In Praise of Public Health
By: Scott Hamstra, M.D.
I’ve been fortunate to have one foot in both worlds — one in clinical medicine and one in public health — and bear testimony to the amazing positive impact of vaccines in preventing disease and saving lives. Perhaps this pandemic will help people better understand that our policies and public health efforts and successes over the past decades have created a world where our fears have been diminished and we wake each day expecting peace, safety, health and prosperity. COVID has shaken that confidence for the moment. We’ll get through this. When it’s over I encourage you to think broadly about Public Health, far beyond vaccination, that will help us move to a safer healthier world.
Why did we Americans, with all our expertise in medicine and science, bungle the response to the coronavirus?
I think part of the answer is that while we’re great at clinical health, we lag at public health. (Clinicians treat one patient at a time; public health professionals treat populations.)
You get cancer and have the right insurance, and you’ll get amazing care from an oncologist.
But the treatment that has reduced cancer deaths the most is a public health intervention: the cigarette tax.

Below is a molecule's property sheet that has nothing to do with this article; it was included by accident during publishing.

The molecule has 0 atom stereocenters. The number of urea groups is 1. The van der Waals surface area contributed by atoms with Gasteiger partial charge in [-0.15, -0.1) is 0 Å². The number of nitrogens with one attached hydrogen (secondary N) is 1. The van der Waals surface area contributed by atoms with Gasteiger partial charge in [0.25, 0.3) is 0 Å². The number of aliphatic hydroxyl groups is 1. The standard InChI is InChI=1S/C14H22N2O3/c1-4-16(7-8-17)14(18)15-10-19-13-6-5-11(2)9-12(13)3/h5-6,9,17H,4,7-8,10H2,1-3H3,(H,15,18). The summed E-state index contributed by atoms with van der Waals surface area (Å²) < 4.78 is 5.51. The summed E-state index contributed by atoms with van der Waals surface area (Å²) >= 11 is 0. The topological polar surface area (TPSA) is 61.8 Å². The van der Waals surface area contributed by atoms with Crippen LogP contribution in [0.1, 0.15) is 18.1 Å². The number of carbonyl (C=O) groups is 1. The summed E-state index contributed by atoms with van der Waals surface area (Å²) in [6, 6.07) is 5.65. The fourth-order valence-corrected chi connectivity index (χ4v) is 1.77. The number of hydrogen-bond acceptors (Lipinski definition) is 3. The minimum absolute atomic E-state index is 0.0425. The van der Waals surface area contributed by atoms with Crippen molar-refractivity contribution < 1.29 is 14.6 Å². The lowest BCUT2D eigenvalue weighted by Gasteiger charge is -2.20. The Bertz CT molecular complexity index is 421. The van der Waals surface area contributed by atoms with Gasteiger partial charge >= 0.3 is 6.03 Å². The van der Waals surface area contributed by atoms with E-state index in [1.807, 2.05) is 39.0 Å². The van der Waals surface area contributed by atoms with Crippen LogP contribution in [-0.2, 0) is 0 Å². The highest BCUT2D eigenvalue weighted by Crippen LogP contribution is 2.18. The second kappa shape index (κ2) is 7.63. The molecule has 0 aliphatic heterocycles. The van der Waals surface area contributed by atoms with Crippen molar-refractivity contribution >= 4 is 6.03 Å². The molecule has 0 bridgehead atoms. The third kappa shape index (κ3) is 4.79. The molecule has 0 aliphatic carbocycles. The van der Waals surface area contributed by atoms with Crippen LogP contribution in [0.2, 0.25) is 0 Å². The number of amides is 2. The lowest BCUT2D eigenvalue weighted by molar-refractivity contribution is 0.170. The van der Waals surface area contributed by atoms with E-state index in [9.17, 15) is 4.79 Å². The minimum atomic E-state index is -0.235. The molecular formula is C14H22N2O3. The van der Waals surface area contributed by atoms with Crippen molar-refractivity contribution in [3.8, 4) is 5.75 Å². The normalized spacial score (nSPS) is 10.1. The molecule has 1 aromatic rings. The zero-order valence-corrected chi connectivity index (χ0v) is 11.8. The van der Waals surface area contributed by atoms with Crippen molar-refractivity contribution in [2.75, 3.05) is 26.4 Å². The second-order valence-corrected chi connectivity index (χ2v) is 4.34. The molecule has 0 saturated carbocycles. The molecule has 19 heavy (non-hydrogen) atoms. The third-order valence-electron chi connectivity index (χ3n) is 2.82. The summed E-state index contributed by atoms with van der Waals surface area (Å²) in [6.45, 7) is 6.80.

You get in a car wreck, and trauma surgeons will put the pieces together — but it’s public health interventions like seatbelts and airbags that have saved the most lives from auto accidents.
And public health experts gave us vaccines, sanitation and clean water.
Yet a public health degree is never treated with the respect that an M.D. gets, and some of the worst-paid doctors are those working in public health. We’ve substantially cut the budget of the C.D.C. over the last decade. And public health is mostly the responsibility of local health departments in the U.S., which in much of the country means some overworked official at a desk in the county courthouse. It’s no accident that the countries that have handled Covid-19 best, like Taiwan and South Korea, are those that emphasize public health.